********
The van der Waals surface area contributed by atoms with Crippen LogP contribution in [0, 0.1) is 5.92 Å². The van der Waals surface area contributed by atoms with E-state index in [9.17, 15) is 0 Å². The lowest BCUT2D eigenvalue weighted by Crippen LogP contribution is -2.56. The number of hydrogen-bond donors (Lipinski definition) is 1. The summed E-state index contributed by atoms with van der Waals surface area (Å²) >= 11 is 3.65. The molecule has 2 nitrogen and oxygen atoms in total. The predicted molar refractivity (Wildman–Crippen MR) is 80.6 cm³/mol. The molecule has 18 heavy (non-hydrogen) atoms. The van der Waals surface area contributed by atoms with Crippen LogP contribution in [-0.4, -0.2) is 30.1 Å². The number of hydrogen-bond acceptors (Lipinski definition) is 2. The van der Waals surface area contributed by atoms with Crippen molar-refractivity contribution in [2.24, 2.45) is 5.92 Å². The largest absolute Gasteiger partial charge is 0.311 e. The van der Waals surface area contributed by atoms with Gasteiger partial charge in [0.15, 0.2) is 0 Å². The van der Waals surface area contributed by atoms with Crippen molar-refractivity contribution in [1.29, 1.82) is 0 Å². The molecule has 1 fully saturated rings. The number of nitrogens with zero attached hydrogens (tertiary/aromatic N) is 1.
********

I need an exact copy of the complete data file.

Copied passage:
The van der Waals surface area contributed by atoms with Crippen LogP contribution in [0, 0.1) is 5.92 Å². The van der Waals surface area contributed by atoms with E-state index in [9.17, 15) is 0 Å². The lowest BCUT2D eigenvalue weighted by Crippen LogP contribution is -2.56. The number of hydrogen-bond donors (Lipinski definition) is 1. The summed E-state index contributed by atoms with van der Waals surface area (Å²) >= 11 is 3.65. The molecule has 2 nitrogen and oxygen atoms in total. The predicted molar refractivity (Wildman–Crippen MR) is 80.6 cm³/mol. The molecule has 18 heavy (non-hydrogen) atoms. The van der Waals surface area contributed by atoms with Crippen LogP contribution in [-0.4, -0.2) is 30.1 Å². The number of hydrogen-bond acceptors (Lipinski definition) is 2. The van der Waals surface area contributed by atoms with Crippen molar-refractivity contribution in [2.24, 2.45) is 5.92 Å². The largest absolute Gasteiger partial charge is 0.311 e. The van der Waals surface area contributed by atoms with Gasteiger partial charge in [0.15, 0.2) is 0 Å². The van der Waals surface area contributed by atoms with Crippen molar-refractivity contribution in [1.29, 1.82) is 0 Å². The molecule has 1 fully saturated rings. The number of nitrogens with zero attached hydrogens (tertiary/aromatic N) is 1.